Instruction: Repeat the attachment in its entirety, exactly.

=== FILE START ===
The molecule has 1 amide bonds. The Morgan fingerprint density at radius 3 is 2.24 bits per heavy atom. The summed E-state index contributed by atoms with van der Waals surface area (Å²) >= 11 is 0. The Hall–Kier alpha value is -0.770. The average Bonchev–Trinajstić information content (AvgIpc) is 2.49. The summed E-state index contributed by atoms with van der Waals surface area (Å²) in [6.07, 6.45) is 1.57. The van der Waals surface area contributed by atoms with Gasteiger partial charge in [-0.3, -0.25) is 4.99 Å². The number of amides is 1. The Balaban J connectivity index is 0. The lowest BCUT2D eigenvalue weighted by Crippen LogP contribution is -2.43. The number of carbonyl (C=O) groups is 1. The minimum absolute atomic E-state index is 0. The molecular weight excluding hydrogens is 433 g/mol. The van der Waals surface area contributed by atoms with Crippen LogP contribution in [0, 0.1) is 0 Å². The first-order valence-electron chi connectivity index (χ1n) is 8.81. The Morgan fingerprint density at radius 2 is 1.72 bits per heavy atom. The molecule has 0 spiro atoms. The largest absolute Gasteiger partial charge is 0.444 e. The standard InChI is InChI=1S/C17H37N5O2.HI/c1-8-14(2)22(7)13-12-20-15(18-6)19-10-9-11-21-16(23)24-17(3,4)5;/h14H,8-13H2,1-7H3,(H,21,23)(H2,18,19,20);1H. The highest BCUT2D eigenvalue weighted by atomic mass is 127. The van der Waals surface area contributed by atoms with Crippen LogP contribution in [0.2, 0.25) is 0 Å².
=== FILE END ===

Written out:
The molecule has 1 amide bonds. The Morgan fingerprint density at radius 3 is 2.24 bits per heavy atom. The summed E-state index contributed by atoms with van der Waals surface area (Å²) >= 11 is 0. The Hall–Kier alpha value is -0.770. The average Bonchev–Trinajstić information content (AvgIpc) is 2.49. The summed E-state index contributed by atoms with van der Waals surface area (Å²) in [6.07, 6.45) is 1.57. The van der Waals surface area contributed by atoms with Gasteiger partial charge in [-0.3, -0.25) is 4.99 Å². The number of amides is 1. The Balaban J connectivity index is 0. The lowest BCUT2D eigenvalue weighted by Crippen LogP contribution is -2.43. The number of carbonyl (C=O) groups is 1. The minimum absolute atomic E-state index is 0. The molecular weight excluding hydrogens is 433 g/mol. The van der Waals surface area contributed by atoms with Crippen LogP contribution in [0, 0.1) is 0 Å². The first-order valence-electron chi connectivity index (χ1n) is 8.81. The Morgan fingerprint density at radius 2 is 1.72 bits per heavy atom. The molecule has 0 spiro atoms. The largest absolute Gasteiger partial charge is 0.444 e. The standard InChI is InChI=1S/C17H37N5O2.HI/c1-8-14(2)22(7)13-12-20-15(18-6)19-10-9-11-21-16(23)24-17(3,4)5;/h14H,8-13H2,1-7H3,(H,21,23)(H2,18,19,20);1H. The highest BCUT2D eigenvalue weighted by atomic mass is 127. The van der Waals surface area contributed by atoms with Crippen LogP contribution in [0.2, 0.25) is 0 Å².